Chinese authorities approved list puts solar projects ahead of wind and other renewables
China’s top economic planning agency, National Development and Reform Commission (NDRC) yesterday gave nod to the first batch of renewable projects under its new zero subsidy policy.
NDRC gave a go-ahead to 20.8 GW of renewable energy projects that will be developed without government subsidies. Of a total 20.8 GW, the first subsidy-free list encompasses 56 onshore wind farms and 168 solar PV arrays across 16 provinces. The wind farm projects will have a combined capacity of 4.51 GW while the total capacity of the cleared solar schemes is 14.78 GW. Distributed generation renewable energy projects with a combined capacity of 1.47 GW are also in the list.
Solar clearly leads the list as the move is understandable given the current trade war with US and other anti-dumping duties which Chinese solar modules are facing including one in India in the form of safeguard duty.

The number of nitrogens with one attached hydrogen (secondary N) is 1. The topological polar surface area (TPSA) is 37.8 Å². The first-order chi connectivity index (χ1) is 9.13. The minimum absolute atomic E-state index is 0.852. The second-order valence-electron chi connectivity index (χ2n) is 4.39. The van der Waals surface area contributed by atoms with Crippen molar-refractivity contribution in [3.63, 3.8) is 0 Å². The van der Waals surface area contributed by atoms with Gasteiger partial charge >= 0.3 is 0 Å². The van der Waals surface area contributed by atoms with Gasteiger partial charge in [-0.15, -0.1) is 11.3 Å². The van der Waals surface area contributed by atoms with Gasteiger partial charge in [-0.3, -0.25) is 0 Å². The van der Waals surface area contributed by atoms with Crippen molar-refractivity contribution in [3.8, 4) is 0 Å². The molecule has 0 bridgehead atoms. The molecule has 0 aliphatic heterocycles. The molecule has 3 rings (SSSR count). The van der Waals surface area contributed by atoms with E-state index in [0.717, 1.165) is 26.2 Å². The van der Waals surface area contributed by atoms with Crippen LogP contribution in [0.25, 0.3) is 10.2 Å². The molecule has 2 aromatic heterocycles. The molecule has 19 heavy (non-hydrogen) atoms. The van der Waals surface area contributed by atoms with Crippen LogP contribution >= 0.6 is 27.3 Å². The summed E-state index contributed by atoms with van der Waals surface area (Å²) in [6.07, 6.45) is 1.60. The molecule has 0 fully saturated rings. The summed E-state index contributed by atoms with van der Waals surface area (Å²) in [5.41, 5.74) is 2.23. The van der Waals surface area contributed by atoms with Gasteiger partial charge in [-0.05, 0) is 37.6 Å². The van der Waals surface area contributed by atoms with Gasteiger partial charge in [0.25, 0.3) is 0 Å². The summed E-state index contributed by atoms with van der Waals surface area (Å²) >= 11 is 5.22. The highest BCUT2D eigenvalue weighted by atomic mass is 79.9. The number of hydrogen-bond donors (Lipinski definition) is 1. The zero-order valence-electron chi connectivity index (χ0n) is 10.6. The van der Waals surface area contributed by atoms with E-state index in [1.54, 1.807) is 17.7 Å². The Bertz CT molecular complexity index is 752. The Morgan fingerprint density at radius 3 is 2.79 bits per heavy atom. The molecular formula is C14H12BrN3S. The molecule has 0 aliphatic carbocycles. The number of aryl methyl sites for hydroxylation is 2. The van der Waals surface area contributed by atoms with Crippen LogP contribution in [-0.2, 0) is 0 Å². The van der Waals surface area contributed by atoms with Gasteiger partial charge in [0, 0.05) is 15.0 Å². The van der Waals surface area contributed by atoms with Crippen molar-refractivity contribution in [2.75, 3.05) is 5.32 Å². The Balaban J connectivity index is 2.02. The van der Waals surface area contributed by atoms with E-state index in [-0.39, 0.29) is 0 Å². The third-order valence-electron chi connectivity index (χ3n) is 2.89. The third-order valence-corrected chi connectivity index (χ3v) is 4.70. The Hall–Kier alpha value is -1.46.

However, while announcing its decision, NDRC also urged China’s power/grid companies to secure 20-year power purchase agreements with renewable developers to provide long-term guarantees for the projects. This was a change from an earlier stance as currently most PPAs in the country are renewed annually.
The list of unsubsidized projects follows a series of changes introduced to the renewable sector to move towards zero-subsidy wind and solar by 2020, giving Chinese companies just two years to adjust.
The change in policy is Beijing’s attempt to reduce the country’s devastating renewable subsidy backlog, lately rising to 110bn yuan ($15.9bn) according to the National Energy Administration (NEA). Last month NEA prioritized the approval of subsidy-free wind and solar projects for construction to get the ball rolling. Along with the unsubsidized wind and PV project list, NDRC also named 26 distributed energy power trading pilots, in which distributed wind and solar projects could seek direct deals with electricity end users.
According to data by NEA, the country’s installed solar power capacity at end-2019 was 174.63 GW after adding 44.3 GW in 2018. Wind additions in the past year totaled 20.59 GW, bringing the country’s cumulative to 184.26 GW.